They already know they’ve crossed lines with ethics, morals, loyalty and family.
They already know what they should be doing.
Reminding someone of the shameful parts of themselves will not speed anyone toward treatment.
It shuts people down.
People need to hear they are more than all the bad stuff… that their lives are worth salvaging. They need to know we haven't forgotten that they had plans, goals, dreams once!
And that those things still matter. They are a person who matters.
We can absolutely guard the areas violated, and protect our vulnerability to having things stolen, manipulated etc., while still letting our person know that we are in their corner, and that we will love them along the journey, rain or shine.
* * *
SMART LOVE GIVES ROOM FOR OWNERSHIP.
Allowing an adult to face their consequences is a tough, but necessary, part of the process that we’ve all struggled with from time to time.
SMART LOVE MEANS WE WILL DO SELF-WORK TO MODIFY OUR DECISIONS, RESPONSES, AND INVOLVEMENTS.
The whole family needs to roll their sleeves up and do hard, introspective work to heal. Untreated family disease is the cause of so much of the mess we are in.
It may require us to accept space and separation in order to give our struggling addicted person the dignity to seek help and accomplishment for themselves, versus participating in problems, conflict, chaos or consequences.
Doing our own work is crucial.
Doing another person’s work is where craziness happens.
* * *
THERE IS A PLACE OF BALANCE WE CAN COME TO.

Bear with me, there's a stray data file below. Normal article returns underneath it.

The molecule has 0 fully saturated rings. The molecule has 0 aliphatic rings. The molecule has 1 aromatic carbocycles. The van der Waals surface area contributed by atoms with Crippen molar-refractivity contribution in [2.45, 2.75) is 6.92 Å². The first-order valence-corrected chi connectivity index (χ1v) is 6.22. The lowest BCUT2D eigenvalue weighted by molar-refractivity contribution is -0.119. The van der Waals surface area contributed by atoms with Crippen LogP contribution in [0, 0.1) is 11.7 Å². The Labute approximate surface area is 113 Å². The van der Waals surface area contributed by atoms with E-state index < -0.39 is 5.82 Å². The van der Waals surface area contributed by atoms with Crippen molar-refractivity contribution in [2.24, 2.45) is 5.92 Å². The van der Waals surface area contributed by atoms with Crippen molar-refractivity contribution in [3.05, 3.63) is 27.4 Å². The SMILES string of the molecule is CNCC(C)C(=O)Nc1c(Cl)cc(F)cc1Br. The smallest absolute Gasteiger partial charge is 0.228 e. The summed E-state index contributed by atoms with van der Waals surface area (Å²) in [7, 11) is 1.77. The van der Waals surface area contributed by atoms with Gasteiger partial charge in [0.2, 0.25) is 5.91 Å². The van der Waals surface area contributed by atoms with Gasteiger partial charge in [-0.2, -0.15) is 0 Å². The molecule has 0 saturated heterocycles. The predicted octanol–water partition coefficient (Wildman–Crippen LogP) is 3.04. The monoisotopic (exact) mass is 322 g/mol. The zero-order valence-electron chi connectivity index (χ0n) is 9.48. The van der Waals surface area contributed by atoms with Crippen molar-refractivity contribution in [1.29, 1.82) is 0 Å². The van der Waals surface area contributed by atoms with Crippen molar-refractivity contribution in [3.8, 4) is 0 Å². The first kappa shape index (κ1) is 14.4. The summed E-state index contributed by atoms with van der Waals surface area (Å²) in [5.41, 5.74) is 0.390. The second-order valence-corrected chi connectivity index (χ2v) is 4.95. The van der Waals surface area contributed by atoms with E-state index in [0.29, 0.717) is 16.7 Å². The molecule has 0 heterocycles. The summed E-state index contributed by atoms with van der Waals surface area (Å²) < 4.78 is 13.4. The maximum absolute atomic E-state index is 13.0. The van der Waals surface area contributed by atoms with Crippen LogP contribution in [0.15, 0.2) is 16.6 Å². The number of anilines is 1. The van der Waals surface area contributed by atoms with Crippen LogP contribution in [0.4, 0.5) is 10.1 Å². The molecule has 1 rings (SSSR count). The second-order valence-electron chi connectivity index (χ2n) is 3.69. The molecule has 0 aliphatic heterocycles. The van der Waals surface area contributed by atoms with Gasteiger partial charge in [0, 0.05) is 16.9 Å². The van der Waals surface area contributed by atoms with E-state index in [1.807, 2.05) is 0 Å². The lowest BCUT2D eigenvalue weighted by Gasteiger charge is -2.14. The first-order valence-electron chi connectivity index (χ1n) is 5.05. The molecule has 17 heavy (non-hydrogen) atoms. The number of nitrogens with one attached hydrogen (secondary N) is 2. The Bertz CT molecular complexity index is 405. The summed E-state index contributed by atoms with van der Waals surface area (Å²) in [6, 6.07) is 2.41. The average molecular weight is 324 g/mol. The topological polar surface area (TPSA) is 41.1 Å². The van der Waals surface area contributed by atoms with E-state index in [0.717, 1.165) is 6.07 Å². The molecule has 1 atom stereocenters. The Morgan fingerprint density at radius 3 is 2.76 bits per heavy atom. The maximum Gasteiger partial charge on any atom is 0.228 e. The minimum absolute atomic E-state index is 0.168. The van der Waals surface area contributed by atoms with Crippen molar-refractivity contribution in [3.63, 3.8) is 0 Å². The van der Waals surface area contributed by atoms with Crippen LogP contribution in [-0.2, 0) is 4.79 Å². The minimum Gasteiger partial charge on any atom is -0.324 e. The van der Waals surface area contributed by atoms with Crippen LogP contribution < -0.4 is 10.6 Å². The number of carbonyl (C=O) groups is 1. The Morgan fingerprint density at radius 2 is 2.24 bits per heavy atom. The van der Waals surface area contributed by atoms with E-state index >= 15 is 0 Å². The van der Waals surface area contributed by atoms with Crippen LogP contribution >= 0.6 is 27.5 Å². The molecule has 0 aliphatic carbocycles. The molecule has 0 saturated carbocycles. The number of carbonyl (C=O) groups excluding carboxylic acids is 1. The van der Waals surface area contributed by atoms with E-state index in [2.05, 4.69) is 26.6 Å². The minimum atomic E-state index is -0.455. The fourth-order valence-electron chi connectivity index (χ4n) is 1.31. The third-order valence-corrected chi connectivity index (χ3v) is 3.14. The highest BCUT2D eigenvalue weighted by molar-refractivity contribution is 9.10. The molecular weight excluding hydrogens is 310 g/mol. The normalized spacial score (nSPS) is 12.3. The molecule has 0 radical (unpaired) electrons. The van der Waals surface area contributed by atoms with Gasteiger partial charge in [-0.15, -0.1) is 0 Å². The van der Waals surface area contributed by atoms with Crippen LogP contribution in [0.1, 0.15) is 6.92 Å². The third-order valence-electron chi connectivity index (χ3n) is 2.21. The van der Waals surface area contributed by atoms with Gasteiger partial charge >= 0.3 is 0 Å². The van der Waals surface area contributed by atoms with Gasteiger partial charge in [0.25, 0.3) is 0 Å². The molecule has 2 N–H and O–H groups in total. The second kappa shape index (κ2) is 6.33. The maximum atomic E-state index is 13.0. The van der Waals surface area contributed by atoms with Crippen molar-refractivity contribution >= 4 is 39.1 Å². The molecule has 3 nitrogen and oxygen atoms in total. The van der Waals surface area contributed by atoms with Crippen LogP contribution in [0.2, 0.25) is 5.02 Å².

We can give love, kindness, mercy and support to someone active in their addiction—without being trampled upon, or being militant and condemning.
This is where our work lies.
I believe connection and love heal addiction. Smart, wise love.
Loving, wise support given by a group of family, friends, or others who esteem the humanity of an addicted person with kind, positive regard.
A group of people who are also doing deep introspective work to recover from life situations themselves, alongside their addicted loved one.
That’s a formula that I have come to personally experience and believe: it leads to healing from addiction.
It’s a family disease.
Annie Highwater is a Writer, Speaker, Podcast Host and Family Advocate. She has a particular interest in family pathology and concepts of dysfunction, addiction, alcoholism and conflict. Annie published her memoir, Unhooked: A Mother’s Story of Unhitching from the Roller Coaster of Her Son’s Addiction, in 2016. Her story sheds light on the personal challenges facing the affected parents and family members, and illustrates how family dynamics both help and hinder the recovery process. Annie’s second book, Unbroken, Navigating the Madness of Family Dysfunction, Addiction, Alcoholism and Heartache was published in August of 2018. She resides in Columbus, Ohio and enjoys writing, long distance running, hiking, the great outdoors and visiting her son in California as often as possible.